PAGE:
The purposes of Suu Kyi??™s and Atwood??™s speeches are both similar in some places and radically different in other areas.
For Suu Kyi??™s speech her goal is to illuminate issues such as freedom, equality and women??™s rights both in her homeland, Burma and other under-privileged countries in the rest of the world. She encapsulates her objective in the beginning of her speech with the line ???I want to try and voice some of the common hopes which firmly unite us in all our splendid diversity???. On the other hand Atwood??™s speech seeks to re-evaluate the role of female characters in literature especially a female villain (villainesses) and her feminist movements have affected a novelist??™s process of creating a female character. She uses villainesses as a device to explore the changing roles of women in society and it relates when pen is put to paper.
In their subject matter both speeches are comparable in their general concern for equality and the role of woman in modern society, yet, their area of interest is entirely different. Atwood expresses her view that women in literature need to be more three dimensional rather than just a plot device. She also criticizes the feminist movement for causing this effect, whereas Suu Kyi??™s speech leans more towards politics and the issues that stem from intolerance. Suu Kyi believes that the participation of women in politics and governments will bring major change to the world. She relates this to her experience which she suffered in her country, being stripped of her basic human rights. However she does not dwell on the negatives, and hardly speaks of her imprisonment. Instead she adopts a positive attitude and boosts morale with her language, and hopes for the future. In her speech she also alludes to her religion, Buddhism, and speaks of the traditional Parvarana ceremony, which involves monks asking for forgiveness. Suu Kyi identifies this act as a council of truth and reconciliation which could be the origin of the parliament and that there is a place of mutual understanding and peace in inside all men. Linking her purpose to her religion??™s ideals. Atwood also used religion in her speech, by comparing a novel??™s process to god??™s creation demonstrating that prose writing is not as easy as most people think. On the subject of feminist groups, she challenges extreme feminist groups by saying that they influence writer to be viewed as anti-feminist simply by casting females in villain roles and display her idea that ???bad behavior should not only be ???reserved for men??? but for women too, as it is the case in reality that women could be just as flawed as their counterpart. She reinforces her idea by reintroducing classic villainesses to her audiences including her favorite, the evil queen of snow white and the seven dwarves which she described ???what power, what untold possibilities???. Conversely Suu Kyi??™s speech chooses to embrace women in a more positive way, by comparing mothers to brave lionesses when it comes to protecting their young, by referencing research which shows that they are better at verbal communication then men and telling by their scores in academics are strong. Those points are all employed to strengthening her point that significant development in areas such as peace can only be made if women, whom make up other half of the world??™s population are permitted to participate.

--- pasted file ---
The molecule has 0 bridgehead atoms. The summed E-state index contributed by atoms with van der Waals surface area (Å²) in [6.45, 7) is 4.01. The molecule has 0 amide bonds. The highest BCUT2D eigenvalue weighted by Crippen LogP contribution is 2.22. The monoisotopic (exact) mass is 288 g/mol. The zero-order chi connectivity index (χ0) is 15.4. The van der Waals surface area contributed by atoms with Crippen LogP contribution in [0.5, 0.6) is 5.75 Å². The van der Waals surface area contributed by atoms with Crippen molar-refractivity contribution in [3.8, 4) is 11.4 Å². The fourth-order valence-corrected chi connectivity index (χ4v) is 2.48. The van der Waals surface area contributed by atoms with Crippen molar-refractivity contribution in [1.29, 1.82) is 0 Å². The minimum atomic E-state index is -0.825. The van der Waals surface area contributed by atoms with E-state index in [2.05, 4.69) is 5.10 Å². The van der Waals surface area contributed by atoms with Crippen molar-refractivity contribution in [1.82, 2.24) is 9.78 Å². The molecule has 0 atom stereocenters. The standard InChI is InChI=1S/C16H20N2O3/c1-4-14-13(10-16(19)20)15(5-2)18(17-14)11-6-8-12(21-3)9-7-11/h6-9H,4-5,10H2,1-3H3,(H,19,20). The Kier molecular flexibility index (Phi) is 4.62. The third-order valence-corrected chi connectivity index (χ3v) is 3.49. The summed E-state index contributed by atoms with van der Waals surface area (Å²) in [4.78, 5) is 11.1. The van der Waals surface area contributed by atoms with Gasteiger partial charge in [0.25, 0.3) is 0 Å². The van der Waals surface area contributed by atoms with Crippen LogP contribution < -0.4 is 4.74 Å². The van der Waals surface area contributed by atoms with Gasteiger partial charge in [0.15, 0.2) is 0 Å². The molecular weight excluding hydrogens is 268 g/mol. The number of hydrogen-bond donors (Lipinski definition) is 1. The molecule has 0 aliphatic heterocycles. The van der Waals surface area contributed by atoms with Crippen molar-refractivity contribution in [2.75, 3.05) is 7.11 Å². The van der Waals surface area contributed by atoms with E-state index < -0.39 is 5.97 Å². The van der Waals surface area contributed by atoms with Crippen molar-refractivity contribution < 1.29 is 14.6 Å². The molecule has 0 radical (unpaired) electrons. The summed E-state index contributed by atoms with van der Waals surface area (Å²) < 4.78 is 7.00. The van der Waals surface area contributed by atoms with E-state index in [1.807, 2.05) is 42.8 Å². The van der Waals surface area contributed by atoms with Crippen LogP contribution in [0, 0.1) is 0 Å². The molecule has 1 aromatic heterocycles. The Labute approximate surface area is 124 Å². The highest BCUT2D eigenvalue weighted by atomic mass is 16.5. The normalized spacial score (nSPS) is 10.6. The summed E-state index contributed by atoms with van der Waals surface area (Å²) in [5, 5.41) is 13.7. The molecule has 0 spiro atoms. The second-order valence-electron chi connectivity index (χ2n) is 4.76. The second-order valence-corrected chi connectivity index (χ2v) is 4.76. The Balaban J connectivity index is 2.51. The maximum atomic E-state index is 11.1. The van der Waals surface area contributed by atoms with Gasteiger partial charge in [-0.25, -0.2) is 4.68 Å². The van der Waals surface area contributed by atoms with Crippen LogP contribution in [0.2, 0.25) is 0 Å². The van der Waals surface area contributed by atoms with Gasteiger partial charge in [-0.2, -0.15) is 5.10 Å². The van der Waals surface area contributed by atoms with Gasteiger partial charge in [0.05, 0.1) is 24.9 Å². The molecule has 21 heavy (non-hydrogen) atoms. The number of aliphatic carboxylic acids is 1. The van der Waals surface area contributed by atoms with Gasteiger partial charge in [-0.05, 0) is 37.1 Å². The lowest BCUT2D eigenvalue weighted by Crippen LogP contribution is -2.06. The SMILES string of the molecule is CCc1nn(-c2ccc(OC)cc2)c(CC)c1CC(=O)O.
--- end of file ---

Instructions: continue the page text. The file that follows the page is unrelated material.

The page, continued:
Suu Kyi??™s speech was well received with her audience at the conference as it was well suited to her position as one of the world??™s leading human rights activists. Furthermore, her comments can be related to by both the Burmese women, and men and those all over the world who are suffering. Her distinctive status also reinforces some of her points regarding the importance of females in a government as she is someone who had and still is suffering from the inhumane treatment of her male-dominated government. Atwood??™s speech too was mostly well conceived with her ability to balance negativity with positive points. Critics applauded the fact that it was clear and articulate but not monotonous, informative but not forceful and also for not being tempted to create an argument ,it however created controversy due to her comments about feminist groups